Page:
Turns out, it takes time and energy to write a long lot of nothing on a regular basis. Blogs are fun, but they're nothing if the writer doesn't POST every once in a while. I should be punishing me. But I've decided to cut myself some slack. For my own sake. For no real reason whatsoever other than the fact that I love giving excuses to myself in search of a happy place. Our happy place is a forum of our own making. So I've been diligently constructing and maintaining mine. I'm awfully good at it, you know; making my happy place. It's so easy. At its core, all it is is telling yourself how much you like you; flattering yourself with things you know aren't completely true in the hopes of glossing over any glaring inadequacies you might potentially harbor deep in your soul. But you know. Fake it to make it.
Once you start saying things, you start to believe what you say is true. It's just the way it is. People have said this before. Very dangerous concept. But it can also be a fantastic tool; mostly used to build self-confidence. Rather a hopeless cycle, it is, though. If our confidence is found in ourselves, where does it start? We start out weak, so we make up the belief that we are strong. Then all of a sudden, we're supposed to be strong because we keep telling ourselves we are? As much as I wish I had brown eyes, I can't make my eyes turn away from the greyish-greenish-bluish whatever-colour-they-are.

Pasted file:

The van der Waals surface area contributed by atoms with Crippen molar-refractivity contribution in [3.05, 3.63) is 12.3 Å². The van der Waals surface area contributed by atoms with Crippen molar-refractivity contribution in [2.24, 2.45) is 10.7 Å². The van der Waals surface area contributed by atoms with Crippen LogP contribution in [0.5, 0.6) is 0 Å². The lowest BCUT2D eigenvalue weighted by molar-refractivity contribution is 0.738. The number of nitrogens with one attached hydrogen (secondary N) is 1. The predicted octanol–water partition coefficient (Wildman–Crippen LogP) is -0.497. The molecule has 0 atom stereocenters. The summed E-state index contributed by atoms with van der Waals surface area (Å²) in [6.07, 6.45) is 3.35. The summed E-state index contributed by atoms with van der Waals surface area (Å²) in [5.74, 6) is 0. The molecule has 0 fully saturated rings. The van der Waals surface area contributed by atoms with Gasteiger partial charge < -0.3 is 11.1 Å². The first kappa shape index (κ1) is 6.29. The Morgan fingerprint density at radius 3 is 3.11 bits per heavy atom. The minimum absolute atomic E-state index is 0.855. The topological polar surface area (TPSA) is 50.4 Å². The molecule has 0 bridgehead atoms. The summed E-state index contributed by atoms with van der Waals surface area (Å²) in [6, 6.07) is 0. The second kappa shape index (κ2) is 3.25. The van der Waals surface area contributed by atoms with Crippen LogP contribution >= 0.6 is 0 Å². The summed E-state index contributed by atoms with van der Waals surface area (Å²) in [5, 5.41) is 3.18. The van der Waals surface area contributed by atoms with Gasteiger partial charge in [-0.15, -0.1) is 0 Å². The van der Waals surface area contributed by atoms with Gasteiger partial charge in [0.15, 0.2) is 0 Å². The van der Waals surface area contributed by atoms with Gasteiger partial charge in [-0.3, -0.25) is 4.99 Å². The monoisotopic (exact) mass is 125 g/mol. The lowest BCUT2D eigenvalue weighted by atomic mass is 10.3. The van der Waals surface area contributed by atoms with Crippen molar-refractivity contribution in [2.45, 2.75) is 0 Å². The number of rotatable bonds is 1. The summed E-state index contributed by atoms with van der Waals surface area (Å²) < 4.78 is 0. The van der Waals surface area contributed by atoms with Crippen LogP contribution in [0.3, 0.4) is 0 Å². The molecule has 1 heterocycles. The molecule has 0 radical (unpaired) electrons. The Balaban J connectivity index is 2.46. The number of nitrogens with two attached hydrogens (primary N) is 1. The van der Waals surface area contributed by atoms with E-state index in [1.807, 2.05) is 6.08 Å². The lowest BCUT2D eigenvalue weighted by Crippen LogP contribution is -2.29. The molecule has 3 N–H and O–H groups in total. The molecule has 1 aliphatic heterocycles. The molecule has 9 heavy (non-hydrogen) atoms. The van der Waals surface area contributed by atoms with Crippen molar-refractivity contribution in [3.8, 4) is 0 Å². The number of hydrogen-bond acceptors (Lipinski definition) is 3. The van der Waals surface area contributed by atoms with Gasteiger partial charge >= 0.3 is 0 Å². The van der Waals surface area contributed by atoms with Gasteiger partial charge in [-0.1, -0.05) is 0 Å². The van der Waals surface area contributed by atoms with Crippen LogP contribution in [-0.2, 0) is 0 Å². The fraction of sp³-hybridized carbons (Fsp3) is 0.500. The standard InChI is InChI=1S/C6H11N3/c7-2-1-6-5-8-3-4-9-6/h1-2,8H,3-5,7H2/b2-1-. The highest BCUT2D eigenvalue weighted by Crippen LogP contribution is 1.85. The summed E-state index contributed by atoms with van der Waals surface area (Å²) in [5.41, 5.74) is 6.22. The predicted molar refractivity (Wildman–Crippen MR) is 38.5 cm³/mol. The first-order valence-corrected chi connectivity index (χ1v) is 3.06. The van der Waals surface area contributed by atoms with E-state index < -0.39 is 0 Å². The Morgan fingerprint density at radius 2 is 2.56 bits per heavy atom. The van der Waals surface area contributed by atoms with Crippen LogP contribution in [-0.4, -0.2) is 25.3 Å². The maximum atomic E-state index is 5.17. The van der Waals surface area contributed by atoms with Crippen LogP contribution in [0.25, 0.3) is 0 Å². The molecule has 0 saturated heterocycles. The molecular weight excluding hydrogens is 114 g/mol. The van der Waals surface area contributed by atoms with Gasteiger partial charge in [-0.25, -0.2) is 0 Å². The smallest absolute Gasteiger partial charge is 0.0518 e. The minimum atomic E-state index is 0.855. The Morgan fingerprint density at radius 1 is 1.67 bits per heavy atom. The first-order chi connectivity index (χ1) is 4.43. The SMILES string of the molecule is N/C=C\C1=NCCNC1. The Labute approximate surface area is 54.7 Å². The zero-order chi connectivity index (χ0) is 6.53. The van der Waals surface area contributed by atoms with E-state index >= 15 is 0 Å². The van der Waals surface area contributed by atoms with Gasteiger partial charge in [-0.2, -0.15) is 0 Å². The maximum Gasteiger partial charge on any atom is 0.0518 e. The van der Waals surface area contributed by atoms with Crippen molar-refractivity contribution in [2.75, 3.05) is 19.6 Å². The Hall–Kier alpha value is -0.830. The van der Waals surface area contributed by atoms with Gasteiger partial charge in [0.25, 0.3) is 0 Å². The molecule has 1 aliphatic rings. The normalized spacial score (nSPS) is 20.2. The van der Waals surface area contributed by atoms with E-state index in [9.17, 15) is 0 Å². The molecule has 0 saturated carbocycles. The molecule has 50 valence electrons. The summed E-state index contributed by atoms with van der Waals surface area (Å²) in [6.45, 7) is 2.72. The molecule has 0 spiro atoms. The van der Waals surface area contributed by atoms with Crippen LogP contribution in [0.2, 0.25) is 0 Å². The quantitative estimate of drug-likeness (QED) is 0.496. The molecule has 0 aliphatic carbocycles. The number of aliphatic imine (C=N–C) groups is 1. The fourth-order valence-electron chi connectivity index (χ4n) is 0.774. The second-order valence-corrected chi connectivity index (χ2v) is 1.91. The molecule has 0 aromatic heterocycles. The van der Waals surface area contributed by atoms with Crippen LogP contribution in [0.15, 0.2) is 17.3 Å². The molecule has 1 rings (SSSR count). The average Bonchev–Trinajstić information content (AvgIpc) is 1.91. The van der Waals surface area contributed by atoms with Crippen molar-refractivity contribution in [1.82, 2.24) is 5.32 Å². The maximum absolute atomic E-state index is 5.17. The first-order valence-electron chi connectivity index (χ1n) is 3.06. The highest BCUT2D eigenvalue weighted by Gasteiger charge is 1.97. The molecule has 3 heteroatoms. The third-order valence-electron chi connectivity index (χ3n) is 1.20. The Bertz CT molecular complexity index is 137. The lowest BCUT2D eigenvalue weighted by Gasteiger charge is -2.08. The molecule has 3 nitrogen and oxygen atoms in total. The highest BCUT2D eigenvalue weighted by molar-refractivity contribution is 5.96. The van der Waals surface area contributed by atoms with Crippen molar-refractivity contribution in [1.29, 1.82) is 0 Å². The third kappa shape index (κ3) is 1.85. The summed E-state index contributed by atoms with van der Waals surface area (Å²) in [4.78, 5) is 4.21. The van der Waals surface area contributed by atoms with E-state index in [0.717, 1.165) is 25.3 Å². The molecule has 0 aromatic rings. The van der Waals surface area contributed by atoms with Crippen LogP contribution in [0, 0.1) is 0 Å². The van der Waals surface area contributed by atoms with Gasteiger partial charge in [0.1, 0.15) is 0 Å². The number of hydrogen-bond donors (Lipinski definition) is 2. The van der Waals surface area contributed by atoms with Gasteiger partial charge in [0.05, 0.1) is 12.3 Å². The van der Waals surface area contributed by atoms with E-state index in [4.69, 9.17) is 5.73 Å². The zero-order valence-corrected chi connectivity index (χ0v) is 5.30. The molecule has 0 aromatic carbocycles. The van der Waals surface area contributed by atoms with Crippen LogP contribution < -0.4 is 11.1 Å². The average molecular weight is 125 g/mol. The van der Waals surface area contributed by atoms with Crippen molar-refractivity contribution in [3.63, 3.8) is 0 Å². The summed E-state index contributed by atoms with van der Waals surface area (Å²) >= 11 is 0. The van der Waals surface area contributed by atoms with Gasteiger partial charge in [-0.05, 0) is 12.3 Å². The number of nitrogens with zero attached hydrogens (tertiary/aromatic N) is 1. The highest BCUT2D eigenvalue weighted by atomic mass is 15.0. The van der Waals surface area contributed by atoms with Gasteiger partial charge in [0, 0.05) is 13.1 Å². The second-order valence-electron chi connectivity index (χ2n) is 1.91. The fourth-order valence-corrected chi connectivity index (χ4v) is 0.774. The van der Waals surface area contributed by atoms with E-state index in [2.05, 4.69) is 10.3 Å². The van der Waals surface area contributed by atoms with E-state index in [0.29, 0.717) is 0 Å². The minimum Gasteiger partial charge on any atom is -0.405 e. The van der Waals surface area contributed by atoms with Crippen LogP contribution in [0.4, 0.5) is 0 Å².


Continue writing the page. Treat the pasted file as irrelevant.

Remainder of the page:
Another example: here I have this big haystack. And I'm going to stand right here on this haystack. In the middle of this hurricane. And this haystack is going to stay firm. It's going to be strong. Through the hurricane. Because I know it will be. And because I'm standing on it. And because, since I believe in it, it's going to brave the storm and not move.
What a novel idea. Totally impractical, though.
I know where my confidence is found. No, it's not in myself. But what about the others who don't have my source of confidence? The best they can do is try to reason it out and find an anchor in something they perceive to be solid. Which begs the question "what exactly is solid and what isn't?" And this is the debate of the ages. This is what philosophers have studied to find. This is the stuff of fairy tales and dreams. As sought-after as the fountain of youth; the answers to life's persistent questions.
Then there are the ones who would rather the questions go unanswered. This is a concept I don't fully understand yet. My being the super-mega problem solver that I characteristically am makes it profoundly difficult to sit back and witness something that can be changed go on unhindered. It's part of my nature to be proactive. So, naturally, it's never my cup of tea to watch trouble form and continue without attempting to apprehend it. And should we? Even though it may not be part of one's natural bent? Can we really rest on our laurels and watch all the goings-on with quiet complacence? Or do we, as human beings, have an obligation to the race of humanity to stretch out a hand and amend what we are able?
"See a need; fill a need." Has anyone ever been respected who did not try to better something? We respect the people we esteem because of their drive toward the improvement of the world in some way, shape, or form. Therefore, if we strive to be respected, we strive to help. In any way we can. A fulfillment of duty; a fulfillment of a life.